Subscribe options

Select your newsletters:

Please enter your email address:

@

Your email address will only be used for the purpose of sending you the ITER Organization publication(s) that you have requested. ITER Organization will not transfer your email address or other personal data to any other party or use it for commercial purposes.

If you change your mind, you can easily unsubscribe by clicking the unsubscribe option at the bottom of an email you've received from ITER Organization.

For more information, see our Privacy policy.

News & Media

Latest ITER Newsline

  • Top management | Tim Luce, Head of Science & Operation

    What does a seven-year-old growing up in a small community in Arkansas know about what it means to be an 'atomic scientist'? Probably not much. Except, remember [...]

    Read more

  • Blanket shield blocks | Series production milestone in Korea

    It takes many months for a single forged block of stainless steel to be transformed into the complex shape of an ITER blanket shield block, full of gullies, cha [...]

    Read more

  • Image of the week | 5 top lid segments expected

    A little less than five years ago, in December 2015, the first segments of the ITER cryostat (out of a total of 54) were delivered to the construction site from [...]

    Read more

  • On site | As ITER begins assembly, HVAC becomes mission critical

    Not only will heating, ventilation and air conditioning (HVAC) help protect people and equipment during the assembly phase at ITER, but they will also help ensu [...]

    Read more

  • Vacuum vessel | Sector #6 is leak tight

    The first ITER vacuum vessel sector has passed a helium leak test on site with flying colours. Back in March 2020, as experts from the Korean Domestic Agency [...]

    Read more

Of Interest

See archived entries

Europe

Fabrication begins on unique composite rings

After lengthy development, prototyping and test phases, the composite rings designed to help ITER's toroidal field coils cope with huge out-of-plane forces have been cleared for fabrication.

European contractor CNIM has designed the manufacturing process and tooling for winding, bonding, curing, dry machining, and inspecting the pre-compression rings. The first production unit is underway. © CNIM (Click to view larger version...)
European contractor CNIM has designed the manufacturing process and tooling for winding, bonding, curing, dry machining, and inspecting the pre-compression rings. The first production unit is underway. © CNIM
In ITER, the electromagnetic interaction between the toroidal field coil current and the magnetic field generated by the poloidal field coils will create huge stresses on the toroidal field coils. Pre-compression rings will be installed at the top and bottom of the coil structures to "push back" with a centripetal force of thousands of tonnes, suppressing any deflection and greatly reducing cyclic fatigue stresses.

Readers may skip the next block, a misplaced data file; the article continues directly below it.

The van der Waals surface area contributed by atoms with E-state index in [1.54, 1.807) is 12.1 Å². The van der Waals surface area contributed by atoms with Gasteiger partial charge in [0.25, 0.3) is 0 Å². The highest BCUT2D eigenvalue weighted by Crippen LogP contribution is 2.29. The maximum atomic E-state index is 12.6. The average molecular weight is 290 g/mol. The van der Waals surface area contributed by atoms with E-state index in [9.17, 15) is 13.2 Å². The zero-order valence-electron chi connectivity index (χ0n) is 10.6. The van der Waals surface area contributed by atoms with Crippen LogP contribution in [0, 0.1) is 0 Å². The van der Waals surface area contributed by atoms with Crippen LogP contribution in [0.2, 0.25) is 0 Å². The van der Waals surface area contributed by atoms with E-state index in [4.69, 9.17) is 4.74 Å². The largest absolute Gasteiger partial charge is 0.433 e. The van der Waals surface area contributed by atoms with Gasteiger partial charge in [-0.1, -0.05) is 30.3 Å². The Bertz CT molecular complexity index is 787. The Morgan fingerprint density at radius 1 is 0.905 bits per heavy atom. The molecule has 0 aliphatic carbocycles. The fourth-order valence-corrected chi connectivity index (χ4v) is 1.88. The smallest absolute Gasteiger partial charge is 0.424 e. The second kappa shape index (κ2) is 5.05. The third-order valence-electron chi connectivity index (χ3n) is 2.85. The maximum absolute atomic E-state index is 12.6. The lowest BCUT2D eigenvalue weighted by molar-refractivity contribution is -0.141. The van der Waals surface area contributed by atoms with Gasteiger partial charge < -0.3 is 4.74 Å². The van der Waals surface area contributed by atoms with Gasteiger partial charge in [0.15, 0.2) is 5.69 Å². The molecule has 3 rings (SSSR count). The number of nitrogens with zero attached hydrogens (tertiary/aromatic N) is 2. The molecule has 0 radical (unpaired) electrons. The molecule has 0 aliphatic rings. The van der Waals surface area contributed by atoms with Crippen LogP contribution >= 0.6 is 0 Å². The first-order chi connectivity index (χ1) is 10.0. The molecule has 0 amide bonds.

ITER's pre-compression rings are among the largest and most highly stressed composite structures to be designed for a cryogenic environment. Five metres in diameter, with a cross-section of 33.7 cm x 28.8 cm, the rings are made of a composite that consists of more than one billion minuscule glass fibres glued together using epoxy resin.

Prototypes produced by European Domestic Agency contractor CNIM (Toulon, France) have responded well to the demanding tests underway since January, opening the way for fabrication to start on the first production unit. CNIM will manufacture nine pre-compression rings in all (three top, three bottom and three spare).

Dimensional measurements are performed before final machining. The five-metre-in-diameter, three-tonne components will be installed in sets of three at the top and bottom of the toroidal field coil structures to ''push back'' against deflection. (Three other rings will be manufactured as spares.) © CNIM (Click to view larger version...)
Dimensional measurements are performed before final machining. The five-metre-in-diameter, three-tonne components will be installed in sets of three at the top and bottom of the toroidal field coil structures to ''push back'' against deflection. (Three other rings will be manufactured as spares.) © CNIM
CNIM has partnered with Exel Composites (Finland) for the raw material—a pultruded laminate delivered in lengths of 2.8 km (2 mm thick) on spools. Each laminate profile is wound into one ring on specialized winding tooling, with alternate layers of 0.12 mm-thick epoxy tape applied. The completed ring is cured and then machined to the required final dimensions.

Winding started in late February and the first curing operations took place in March. All nine pre-compression rings are expected to be completed by mid-2020.

See the full report on the European Domestic Agency website.


return to the latest published articles